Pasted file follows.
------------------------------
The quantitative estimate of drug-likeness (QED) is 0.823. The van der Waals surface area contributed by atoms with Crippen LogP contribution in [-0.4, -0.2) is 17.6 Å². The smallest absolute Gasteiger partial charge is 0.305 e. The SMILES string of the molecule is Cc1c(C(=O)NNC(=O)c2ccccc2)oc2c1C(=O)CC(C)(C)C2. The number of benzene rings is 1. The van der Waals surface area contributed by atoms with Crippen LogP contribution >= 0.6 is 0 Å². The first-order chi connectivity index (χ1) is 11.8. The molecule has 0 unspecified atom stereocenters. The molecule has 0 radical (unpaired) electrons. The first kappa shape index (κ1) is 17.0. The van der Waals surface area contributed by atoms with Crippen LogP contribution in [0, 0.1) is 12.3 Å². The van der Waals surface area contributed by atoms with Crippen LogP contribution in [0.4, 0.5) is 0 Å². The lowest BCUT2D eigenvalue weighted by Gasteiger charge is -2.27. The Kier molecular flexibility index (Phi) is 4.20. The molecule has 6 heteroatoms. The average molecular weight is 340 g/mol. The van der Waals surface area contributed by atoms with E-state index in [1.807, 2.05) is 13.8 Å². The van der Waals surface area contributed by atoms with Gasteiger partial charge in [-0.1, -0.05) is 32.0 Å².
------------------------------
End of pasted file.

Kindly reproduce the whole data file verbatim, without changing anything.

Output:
The quantitative estimate of drug-likeness (QED) is 0.823. The van der Waals surface area contributed by atoms with Crippen LogP contribution in [-0.4, -0.2) is 17.6 Å². The smallest absolute Gasteiger partial charge is 0.305 e. The SMILES string of the molecule is Cc1c(C(=O)NNC(=O)c2ccccc2)oc2c1C(=O)CC(C)(C)C2. The number of benzene rings is 1. The van der Waals surface area contributed by atoms with Crippen LogP contribution >= 0.6 is 0 Å². The first-order chi connectivity index (χ1) is 11.8. The molecule has 0 unspecified atom stereocenters. The molecule has 0 radical (unpaired) electrons. The first kappa shape index (κ1) is 17.0. The van der Waals surface area contributed by atoms with Crippen LogP contribution in [0, 0.1) is 12.3 Å². The van der Waals surface area contributed by atoms with Crippen LogP contribution in [0.4, 0.5) is 0 Å². The lowest BCUT2D eigenvalue weighted by Gasteiger charge is -2.27. The Kier molecular flexibility index (Phi) is 4.20. The molecule has 6 heteroatoms. The average molecular weight is 340 g/mol. The van der Waals surface area contributed by atoms with E-state index in [1.807, 2.05) is 13.8 Å². The van der Waals surface area contributed by atoms with Gasteiger partial charge in [-0.1, -0.05) is 32.0 Å².